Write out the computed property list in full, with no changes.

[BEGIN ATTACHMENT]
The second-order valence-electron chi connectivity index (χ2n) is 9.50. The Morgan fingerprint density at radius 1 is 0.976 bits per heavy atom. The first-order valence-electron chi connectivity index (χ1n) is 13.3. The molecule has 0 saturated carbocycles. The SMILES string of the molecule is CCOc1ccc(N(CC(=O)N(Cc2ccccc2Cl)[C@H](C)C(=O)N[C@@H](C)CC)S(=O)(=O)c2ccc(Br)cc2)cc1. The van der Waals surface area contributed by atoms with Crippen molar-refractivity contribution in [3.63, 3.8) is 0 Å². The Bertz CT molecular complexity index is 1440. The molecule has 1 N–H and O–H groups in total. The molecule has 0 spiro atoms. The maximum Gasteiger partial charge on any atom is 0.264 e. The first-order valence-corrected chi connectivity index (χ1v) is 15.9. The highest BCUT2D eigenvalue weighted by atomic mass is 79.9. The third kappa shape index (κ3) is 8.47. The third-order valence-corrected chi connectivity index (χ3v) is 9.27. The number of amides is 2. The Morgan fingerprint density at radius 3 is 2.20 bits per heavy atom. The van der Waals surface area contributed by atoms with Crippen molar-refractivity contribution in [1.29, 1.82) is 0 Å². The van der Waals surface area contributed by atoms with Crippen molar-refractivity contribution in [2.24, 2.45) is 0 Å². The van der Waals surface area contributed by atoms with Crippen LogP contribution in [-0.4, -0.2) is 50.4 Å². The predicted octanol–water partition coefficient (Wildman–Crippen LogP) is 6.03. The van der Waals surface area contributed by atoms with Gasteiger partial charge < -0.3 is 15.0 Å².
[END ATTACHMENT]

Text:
The second-order valence-electron chi connectivity index (χ2n) is 9.50. The Morgan fingerprint density at radius 1 is 0.976 bits per heavy atom. The first-order valence-electron chi connectivity index (χ1n) is 13.3. The molecule has 0 saturated carbocycles. The SMILES string of the molecule is CCOc1ccc(N(CC(=O)N(Cc2ccccc2Cl)[C@H](C)C(=O)N[C@@H](C)CC)S(=O)(=O)c2ccc(Br)cc2)cc1. The van der Waals surface area contributed by atoms with Crippen molar-refractivity contribution in [3.63, 3.8) is 0 Å². The Bertz CT molecular complexity index is 1440. The molecule has 1 N–H and O–H groups in total. The molecule has 0 spiro atoms. The maximum Gasteiger partial charge on any atom is 0.264 e. The first-order valence-corrected chi connectivity index (χ1v) is 15.9. The highest BCUT2D eigenvalue weighted by atomic mass is 79.9. The third kappa shape index (κ3) is 8.47. The third-order valence-corrected chi connectivity index (χ3v) is 9.27. The number of amides is 2. The Morgan fingerprint density at radius 3 is 2.20 bits per heavy atom. The van der Waals surface area contributed by atoms with Crippen molar-refractivity contribution in [1.29, 1.82) is 0 Å². The van der Waals surface area contributed by atoms with Crippen molar-refractivity contribution in [2.24, 2.45) is 0 Å². The van der Waals surface area contributed by atoms with Crippen LogP contribution in [-0.4, -0.2) is 50.4 Å². The predicted octanol–water partition coefficient (Wildman–Crippen LogP) is 6.03. The van der Waals surface area contributed by atoms with Gasteiger partial charge < -0.3 is 15.0 Å².